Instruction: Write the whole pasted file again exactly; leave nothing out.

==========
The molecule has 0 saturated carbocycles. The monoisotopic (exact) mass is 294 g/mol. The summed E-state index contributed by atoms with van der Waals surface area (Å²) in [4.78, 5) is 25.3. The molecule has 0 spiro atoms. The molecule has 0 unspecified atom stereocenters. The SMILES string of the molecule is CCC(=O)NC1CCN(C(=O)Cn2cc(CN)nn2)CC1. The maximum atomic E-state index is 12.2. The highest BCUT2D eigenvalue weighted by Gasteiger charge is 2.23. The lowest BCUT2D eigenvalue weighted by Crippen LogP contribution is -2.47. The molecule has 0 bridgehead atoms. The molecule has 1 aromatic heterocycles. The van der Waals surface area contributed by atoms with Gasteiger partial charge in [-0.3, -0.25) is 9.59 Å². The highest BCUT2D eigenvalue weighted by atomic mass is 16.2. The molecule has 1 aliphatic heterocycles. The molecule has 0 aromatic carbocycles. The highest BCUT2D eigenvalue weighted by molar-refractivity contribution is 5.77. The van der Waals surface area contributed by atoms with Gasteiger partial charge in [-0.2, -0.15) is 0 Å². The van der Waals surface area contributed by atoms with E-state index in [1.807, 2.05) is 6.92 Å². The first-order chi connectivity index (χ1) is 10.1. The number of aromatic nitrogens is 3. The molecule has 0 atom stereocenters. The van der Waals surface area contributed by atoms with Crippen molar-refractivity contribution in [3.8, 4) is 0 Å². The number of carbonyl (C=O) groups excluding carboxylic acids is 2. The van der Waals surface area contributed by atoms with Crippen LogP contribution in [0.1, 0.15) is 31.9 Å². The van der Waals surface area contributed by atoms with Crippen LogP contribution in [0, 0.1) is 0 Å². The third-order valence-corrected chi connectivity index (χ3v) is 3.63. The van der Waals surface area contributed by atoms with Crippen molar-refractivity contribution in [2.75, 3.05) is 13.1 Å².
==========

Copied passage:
The molecule has 0 saturated carbocycles. The monoisotopic (exact) mass is 294 g/mol. The summed E-state index contributed by atoms with van der Waals surface area (Å²) in [4.78, 5) is 25.3. The molecule has 0 spiro atoms. The molecule has 0 unspecified atom stereocenters. The SMILES string of the molecule is CCC(=O)NC1CCN(C(=O)Cn2cc(CN)nn2)CC1. The maximum atomic E-state index is 12.2. The highest BCUT2D eigenvalue weighted by Gasteiger charge is 2.23. The lowest BCUT2D eigenvalue weighted by Crippen LogP contribution is -2.47. The molecule has 0 bridgehead atoms. The molecule has 1 aromatic heterocycles. The van der Waals surface area contributed by atoms with Gasteiger partial charge in [-0.3, -0.25) is 9.59 Å². The highest BCUT2D eigenvalue weighted by atomic mass is 16.2. The molecule has 1 aliphatic heterocycles. The molecule has 0 aromatic carbocycles. The highest BCUT2D eigenvalue weighted by molar-refractivity contribution is 5.77. The van der Waals surface area contributed by atoms with Gasteiger partial charge in [-0.2, -0.15) is 0 Å². The van der Waals surface area contributed by atoms with E-state index in [1.807, 2.05) is 6.92 Å². The first-order chi connectivity index (χ1) is 10.1. The number of aromatic nitrogens is 3. The molecule has 0 atom stereocenters. The van der Waals surface area contributed by atoms with Crippen molar-refractivity contribution in [3.8, 4) is 0 Å². The number of carbonyl (C=O) groups excluding carboxylic acids is 2. The van der Waals surface area contributed by atoms with Crippen LogP contribution in [0.1, 0.15) is 31.9 Å². The van der Waals surface area contributed by atoms with Crippen LogP contribution in [0, 0.1) is 0 Å². The third-order valence-corrected chi connectivity index (χ3v) is 3.63. The van der Waals surface area contributed by atoms with Crippen molar-refractivity contribution in [2.75, 3.05) is 13.1 Å².